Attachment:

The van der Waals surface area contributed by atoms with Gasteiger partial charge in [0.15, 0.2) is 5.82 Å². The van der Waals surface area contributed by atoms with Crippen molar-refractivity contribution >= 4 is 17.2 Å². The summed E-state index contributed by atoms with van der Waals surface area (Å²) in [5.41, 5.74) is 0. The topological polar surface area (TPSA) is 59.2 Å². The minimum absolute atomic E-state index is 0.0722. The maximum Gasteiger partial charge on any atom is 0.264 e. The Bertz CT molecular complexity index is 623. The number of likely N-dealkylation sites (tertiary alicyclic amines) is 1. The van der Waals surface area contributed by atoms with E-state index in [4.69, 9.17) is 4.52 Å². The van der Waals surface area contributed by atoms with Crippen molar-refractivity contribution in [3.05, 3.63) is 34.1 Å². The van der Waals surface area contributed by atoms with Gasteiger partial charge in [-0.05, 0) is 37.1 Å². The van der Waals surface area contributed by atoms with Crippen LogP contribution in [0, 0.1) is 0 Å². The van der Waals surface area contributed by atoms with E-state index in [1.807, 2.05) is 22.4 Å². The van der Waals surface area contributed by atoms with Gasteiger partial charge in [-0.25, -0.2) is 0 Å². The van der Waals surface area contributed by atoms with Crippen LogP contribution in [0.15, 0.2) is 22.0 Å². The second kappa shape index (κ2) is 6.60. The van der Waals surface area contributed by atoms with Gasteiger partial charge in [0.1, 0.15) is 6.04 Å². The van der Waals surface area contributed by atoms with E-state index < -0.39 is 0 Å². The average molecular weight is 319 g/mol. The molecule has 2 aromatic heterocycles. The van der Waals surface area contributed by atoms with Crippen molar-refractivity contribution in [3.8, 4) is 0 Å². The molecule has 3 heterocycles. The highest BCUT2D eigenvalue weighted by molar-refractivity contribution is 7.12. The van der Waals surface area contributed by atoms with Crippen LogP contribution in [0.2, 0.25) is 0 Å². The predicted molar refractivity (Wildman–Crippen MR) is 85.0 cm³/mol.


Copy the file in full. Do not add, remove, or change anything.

The van der Waals surface area contributed by atoms with Gasteiger partial charge in [0.15, 0.2) is 5.82 Å². The van der Waals surface area contributed by atoms with Crippen molar-refractivity contribution >= 4 is 17.2 Å². The summed E-state index contributed by atoms with van der Waals surface area (Å²) in [5.41, 5.74) is 0. The topological polar surface area (TPSA) is 59.2 Å². The minimum absolute atomic E-state index is 0.0722. The maximum Gasteiger partial charge on any atom is 0.264 e. The Bertz CT molecular complexity index is 623. The number of likely N-dealkylation sites (tertiary alicyclic amines) is 1. The van der Waals surface area contributed by atoms with E-state index in [4.69, 9.17) is 4.52 Å². The van der Waals surface area contributed by atoms with Crippen molar-refractivity contribution in [3.05, 3.63) is 34.1 Å². The van der Waals surface area contributed by atoms with Gasteiger partial charge in [-0.05, 0) is 37.1 Å². The van der Waals surface area contributed by atoms with Crippen LogP contribution in [0, 0.1) is 0 Å². The van der Waals surface area contributed by atoms with E-state index in [1.807, 2.05) is 22.4 Å². The van der Waals surface area contributed by atoms with Gasteiger partial charge in [-0.25, -0.2) is 0 Å². The van der Waals surface area contributed by atoms with Crippen LogP contribution in [0.15, 0.2) is 22.0 Å². The second kappa shape index (κ2) is 6.60. The van der Waals surface area contributed by atoms with Gasteiger partial charge in [0.1, 0.15) is 6.04 Å². The van der Waals surface area contributed by atoms with E-state index < -0.39 is 0 Å². The average molecular weight is 319 g/mol. The molecule has 2 aromatic heterocycles. The van der Waals surface area contributed by atoms with Crippen molar-refractivity contribution in [3.8, 4) is 0 Å². The molecule has 3 heterocycles. The highest BCUT2D eigenvalue weighted by molar-refractivity contribution is 7.12. The van der Waals surface area contributed by atoms with Crippen LogP contribution in [0.2, 0.25) is 0 Å². The predicted molar refractivity (Wildman–Crippen MR) is 85.0 cm³/mol.